A friend hooked me up with a local living in the far southern part of the county, a young, short, dark-skinned Hani dude, ironically named Xiaobai (小白), or 'Little White' in English. I met up with him in the one streets of the very ethnically diverse town of Lüchun, and took a long three-hour drive to his home through the clouds and mist covering the mountains bordering Yunnan and Vietnam.
I made it to Xiao Bai's newly built concrete home, replacing the old mud-brick one. The new house was built with the help of a government anti-poverty program. But because the scheme only gives money for basic structures, Xiao Bai's family still hadn't saved up enough money to buy furniture, appliances or even windows. The house was just a concrete shell with a few light bulbs and flattened cardboard boxes for mattresses.
This situation didn't bother me, knowing that I would be completely smashed by bedtime, and would not notice that three layers of cardboard isn't especially soft. The bathroom was lit only by an open hole in the wall where a window was supposed to be, meaning people walking by had the opportunity of seeing residents do their business. The toilet had no flush and could only be taken care of by pouring water from a bucket into the toilet.
This method of flushing by directly pouring water down the toilet is not uncommon here, but I mention it because later it becomes an important detail of this story. No part of the situation really bothered me. It wasn't my first time in a rural village, and the whole point of visiting was just to have a meaningful get-together with close friends and celebrate the New Year. Furthermore, although the lodging wasn't exactly five-star, the village itself was on the side of a beautiful mountain, overlooking the border with Vietnam, with breathtaking rice terraces reflecting wispy clouds and the blue skies all around.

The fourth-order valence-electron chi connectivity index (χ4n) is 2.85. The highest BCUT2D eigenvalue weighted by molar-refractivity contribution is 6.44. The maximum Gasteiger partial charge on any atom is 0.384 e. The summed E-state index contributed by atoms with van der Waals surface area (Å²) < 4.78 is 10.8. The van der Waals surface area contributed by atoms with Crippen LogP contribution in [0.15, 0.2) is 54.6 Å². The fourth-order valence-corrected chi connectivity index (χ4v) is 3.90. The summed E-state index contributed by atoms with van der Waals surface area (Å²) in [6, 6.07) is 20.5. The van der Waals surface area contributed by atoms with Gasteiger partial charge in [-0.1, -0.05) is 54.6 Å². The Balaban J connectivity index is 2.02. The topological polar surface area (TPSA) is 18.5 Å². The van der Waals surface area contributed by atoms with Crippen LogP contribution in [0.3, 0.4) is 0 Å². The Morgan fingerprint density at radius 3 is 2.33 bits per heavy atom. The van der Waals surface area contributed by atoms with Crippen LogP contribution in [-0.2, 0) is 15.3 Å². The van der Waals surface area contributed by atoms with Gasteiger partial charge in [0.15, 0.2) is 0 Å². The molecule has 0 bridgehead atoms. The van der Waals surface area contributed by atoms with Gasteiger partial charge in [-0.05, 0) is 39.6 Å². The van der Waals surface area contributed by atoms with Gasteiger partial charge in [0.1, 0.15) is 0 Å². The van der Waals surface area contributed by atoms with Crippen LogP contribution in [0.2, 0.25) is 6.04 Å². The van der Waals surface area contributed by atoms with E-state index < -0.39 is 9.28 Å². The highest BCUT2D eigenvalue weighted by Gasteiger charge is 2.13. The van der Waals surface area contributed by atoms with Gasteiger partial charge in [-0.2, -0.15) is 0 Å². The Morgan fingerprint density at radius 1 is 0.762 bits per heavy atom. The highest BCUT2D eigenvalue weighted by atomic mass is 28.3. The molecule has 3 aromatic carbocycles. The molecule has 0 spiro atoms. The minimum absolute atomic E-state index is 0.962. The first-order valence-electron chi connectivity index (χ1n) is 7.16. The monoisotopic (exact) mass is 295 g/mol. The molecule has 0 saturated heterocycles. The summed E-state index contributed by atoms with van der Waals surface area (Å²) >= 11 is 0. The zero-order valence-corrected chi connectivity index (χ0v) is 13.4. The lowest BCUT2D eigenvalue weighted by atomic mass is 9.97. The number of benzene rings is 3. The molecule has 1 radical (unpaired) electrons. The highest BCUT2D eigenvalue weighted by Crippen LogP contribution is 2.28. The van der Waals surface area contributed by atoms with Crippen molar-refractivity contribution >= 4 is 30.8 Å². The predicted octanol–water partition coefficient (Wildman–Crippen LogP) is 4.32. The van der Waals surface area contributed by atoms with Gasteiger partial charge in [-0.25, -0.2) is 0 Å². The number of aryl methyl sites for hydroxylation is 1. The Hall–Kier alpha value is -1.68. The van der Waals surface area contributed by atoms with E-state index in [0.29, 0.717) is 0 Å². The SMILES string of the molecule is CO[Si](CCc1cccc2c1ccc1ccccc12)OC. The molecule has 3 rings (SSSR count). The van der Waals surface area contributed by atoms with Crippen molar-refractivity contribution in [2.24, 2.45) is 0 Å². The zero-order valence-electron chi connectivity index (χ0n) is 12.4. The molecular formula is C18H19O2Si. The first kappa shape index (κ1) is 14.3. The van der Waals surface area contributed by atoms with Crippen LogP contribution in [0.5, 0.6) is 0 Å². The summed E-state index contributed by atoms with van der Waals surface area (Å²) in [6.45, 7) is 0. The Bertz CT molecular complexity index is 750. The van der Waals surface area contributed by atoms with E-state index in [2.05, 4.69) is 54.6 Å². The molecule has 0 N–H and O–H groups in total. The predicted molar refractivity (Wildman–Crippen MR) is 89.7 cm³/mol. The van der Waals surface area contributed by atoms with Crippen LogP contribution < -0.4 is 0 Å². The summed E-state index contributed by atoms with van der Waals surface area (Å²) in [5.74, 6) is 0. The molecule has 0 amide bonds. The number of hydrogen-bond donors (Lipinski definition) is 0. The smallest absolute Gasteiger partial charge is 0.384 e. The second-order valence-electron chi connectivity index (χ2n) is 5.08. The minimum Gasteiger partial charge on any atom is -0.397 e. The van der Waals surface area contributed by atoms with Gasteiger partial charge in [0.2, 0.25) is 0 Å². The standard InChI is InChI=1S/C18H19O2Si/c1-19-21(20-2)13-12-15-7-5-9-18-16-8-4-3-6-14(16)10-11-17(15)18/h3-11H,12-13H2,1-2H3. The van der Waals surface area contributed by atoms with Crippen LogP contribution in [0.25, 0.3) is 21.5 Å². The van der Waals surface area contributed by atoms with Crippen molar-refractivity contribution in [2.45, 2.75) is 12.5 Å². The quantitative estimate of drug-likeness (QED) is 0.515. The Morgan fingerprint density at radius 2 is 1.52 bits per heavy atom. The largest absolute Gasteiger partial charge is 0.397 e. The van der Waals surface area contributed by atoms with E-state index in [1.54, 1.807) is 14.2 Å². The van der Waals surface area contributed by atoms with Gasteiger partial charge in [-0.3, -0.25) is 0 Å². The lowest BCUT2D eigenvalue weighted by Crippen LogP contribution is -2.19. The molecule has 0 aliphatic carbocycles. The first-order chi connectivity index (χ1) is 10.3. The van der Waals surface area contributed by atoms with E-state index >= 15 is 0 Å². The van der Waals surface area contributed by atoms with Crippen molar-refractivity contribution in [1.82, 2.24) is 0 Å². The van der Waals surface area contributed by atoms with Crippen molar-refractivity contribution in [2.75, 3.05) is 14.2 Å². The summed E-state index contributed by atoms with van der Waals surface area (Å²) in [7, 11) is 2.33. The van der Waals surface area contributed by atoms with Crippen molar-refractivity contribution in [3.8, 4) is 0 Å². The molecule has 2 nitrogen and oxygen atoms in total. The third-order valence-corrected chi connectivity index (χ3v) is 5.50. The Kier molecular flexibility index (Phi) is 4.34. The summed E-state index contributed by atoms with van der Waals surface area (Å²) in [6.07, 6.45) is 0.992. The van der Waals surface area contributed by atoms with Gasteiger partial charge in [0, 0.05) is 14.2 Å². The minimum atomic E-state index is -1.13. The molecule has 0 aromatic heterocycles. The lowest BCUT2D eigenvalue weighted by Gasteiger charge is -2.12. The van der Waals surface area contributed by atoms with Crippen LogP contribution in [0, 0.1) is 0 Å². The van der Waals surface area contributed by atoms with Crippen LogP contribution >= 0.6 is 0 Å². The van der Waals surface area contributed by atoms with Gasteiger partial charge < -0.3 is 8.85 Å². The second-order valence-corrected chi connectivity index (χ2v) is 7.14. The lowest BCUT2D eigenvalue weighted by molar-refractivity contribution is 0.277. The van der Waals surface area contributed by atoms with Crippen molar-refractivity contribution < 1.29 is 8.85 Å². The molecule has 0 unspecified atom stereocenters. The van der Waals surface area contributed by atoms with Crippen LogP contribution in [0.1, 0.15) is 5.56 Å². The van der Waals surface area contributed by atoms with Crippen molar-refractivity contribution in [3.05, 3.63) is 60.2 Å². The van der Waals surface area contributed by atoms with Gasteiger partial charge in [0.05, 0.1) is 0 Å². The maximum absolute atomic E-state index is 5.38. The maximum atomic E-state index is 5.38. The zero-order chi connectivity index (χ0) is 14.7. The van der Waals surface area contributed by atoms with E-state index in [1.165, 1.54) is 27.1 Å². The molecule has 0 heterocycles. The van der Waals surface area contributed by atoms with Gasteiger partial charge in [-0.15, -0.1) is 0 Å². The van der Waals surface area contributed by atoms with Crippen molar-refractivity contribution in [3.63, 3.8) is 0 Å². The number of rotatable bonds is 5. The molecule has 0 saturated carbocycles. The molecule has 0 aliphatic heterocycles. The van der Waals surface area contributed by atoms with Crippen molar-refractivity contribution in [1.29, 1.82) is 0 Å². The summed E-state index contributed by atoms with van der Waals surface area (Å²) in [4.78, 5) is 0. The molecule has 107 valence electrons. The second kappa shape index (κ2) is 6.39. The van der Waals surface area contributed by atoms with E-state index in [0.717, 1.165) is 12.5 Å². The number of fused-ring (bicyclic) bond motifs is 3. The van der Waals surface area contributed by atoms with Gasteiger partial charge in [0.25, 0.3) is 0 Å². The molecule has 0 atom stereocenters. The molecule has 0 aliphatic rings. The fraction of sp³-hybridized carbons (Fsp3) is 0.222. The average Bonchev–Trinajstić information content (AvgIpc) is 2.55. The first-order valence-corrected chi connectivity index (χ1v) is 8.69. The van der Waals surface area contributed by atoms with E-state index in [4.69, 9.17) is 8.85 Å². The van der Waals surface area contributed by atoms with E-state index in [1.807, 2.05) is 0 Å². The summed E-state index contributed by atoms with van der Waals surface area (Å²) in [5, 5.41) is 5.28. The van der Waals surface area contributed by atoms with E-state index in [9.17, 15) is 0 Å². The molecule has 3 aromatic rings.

We arrived roughly around lunchtime, and Xiao Bai's mom had prepared a simple but delicious meal of fresh pork, chicken soup, spicy sour mango and a variety of stir-fried veggies. Meanwhile, the father had prepared a few large cups of moonshine to loosen us up and help us get to know each other better. Chatting with the father, I learned a lot about the village's past and that they were super excited to host a non-Vietnamese foreigner for the first time ever.
I immediately became best buds with my newfound friends, and they were quite impressed that I could speak a few sentences in the Hani language — which is a completely unrelated language to Chinese or even the Yunnan dialect, both of which I have a bit more skill in speaking. The dad was also surprised by the fact that I could keep up with them on the booze. Nonetheless, a few cups in, and everyone was already feeling a bit woozy. We decided to take a short rest and play some music for a little while. Xiao Bai had a guitar and I had brought my banjo.
After about 20 minutes of jamming, Xiao Bai said it was time to go. When I asked where, he responded vaguely by saying "a place". He told me to grab my banjo and we headed up to a big square at the top of the village. There, to my surprise, people were in the process of setting up for a Hani Long Table Feast. This social gathering is a mix of old Hani men smoking tobacco out of giant bongs, handmade bamboo tables lined up to make a circle across the square — all covered with a variety of delicious food prepared by women wearing colorful traditional clothing — and of course enough moonshine to intoxicate a whale.